Canadian miner could reopen centenary Idaho mine

Following the settlement of a longstanding Superfund lawsuit against the owner of the Bunker Hill Mine, the project’s Canadian operator might restart works at the site.

Toronto-based Bunker Hill Mining Co. told The Spokesman-Review that it would consider reopening the mine on a limited basis by the end of the year, while large-scale production could be possible in about two years.

The Canadian miner is leasing the lead-zinc-silver property located in Kellogg, northern Idaho, and has an option to buy it from the owner, Placer Mining Co.

Before doing that, Bunker would have to raise about $100 million. However, that should not be too difficult now that the major hurdle that was stopping the company from moving forward has been cleared. That is, the suit connected to and EPA-lead Superfund cleanup that had to be undertaken from the 1980s on to deal with pollution from Bunker Hill’s smelter stacks, which spread over the city, as well as from historic irregular tailings management. Such situations produced some of the highest blood-lead levels in local children ever documented in North America.

But the cleanup has ended and with the agreement filed earlier this week in the U.S. District Court in Boise, past environmental liabilities against the mine’s owner are resolved, as well as a counter-lawsuit against the U.S. Environmental Protection Agency.

As part of the agreement, Bunker Hill has to pay the EPA $20 million over a seven-year period, regardless of whether the company continues to lease and operate the mine or moves towards an ownership position. Payments will be done on behalf of the current owner/lessor for the EPA’s prior response costs.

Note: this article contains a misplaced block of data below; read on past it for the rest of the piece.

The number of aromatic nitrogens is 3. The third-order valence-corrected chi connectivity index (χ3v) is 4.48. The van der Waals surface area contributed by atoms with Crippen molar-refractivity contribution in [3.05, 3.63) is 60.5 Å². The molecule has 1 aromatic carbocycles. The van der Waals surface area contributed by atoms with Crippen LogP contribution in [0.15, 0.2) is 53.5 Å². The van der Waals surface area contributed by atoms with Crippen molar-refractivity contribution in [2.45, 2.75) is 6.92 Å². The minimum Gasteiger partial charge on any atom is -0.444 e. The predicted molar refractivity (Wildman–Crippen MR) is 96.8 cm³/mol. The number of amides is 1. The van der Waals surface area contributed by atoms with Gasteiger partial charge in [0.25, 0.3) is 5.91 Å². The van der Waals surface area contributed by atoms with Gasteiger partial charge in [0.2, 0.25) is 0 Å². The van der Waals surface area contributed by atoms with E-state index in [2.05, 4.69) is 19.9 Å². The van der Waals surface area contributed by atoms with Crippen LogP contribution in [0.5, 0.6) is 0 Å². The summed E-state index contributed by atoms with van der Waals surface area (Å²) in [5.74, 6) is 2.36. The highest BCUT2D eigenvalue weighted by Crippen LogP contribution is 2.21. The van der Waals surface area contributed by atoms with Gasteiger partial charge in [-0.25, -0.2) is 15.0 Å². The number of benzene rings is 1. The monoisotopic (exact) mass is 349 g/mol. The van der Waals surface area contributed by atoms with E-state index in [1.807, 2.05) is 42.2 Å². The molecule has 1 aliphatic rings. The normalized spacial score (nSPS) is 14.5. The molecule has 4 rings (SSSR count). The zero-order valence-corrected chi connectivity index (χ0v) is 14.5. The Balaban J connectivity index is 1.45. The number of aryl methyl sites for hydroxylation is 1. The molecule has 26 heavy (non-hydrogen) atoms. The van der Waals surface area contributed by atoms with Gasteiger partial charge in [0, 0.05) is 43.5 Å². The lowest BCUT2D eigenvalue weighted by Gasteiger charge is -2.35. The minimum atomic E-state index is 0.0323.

Every six months, Bunker Hill will also have to pay the EPA $480,000 for ongoing water treatment costs incurred at the EPA’s Central Treatment Plant and would have to report on ongoing maintenance work on mine infrastructure to allow for proper management of mine effluent.

On the other side of the equation, the U.S. government agreed not to sue Bunker Hill for prior contamination migrating from the mine. Similarly, the EPA agreed not to enforce any lien it may have on the mine so long as Bunker Hill is in compliance with its payment and maintenance work obligations, as well as to release any lien it may have on the mine upon the completion of Bunker Hill’s maintenance work and payment obligations.

“This agreement with the United States EPA and Department of Justice provides Bunker Hill or a subsidiary with the ability to operate the Bunker Hill Mine. We can now accelerate the work required to re-open the mine. We will work together with the EPA to operate the mine in a way that will provide economic benefits for the local community in an environmentally prudent fashion,” said Bunker Hill’s President and CEO, Stated Bruce Reid, in a media statement.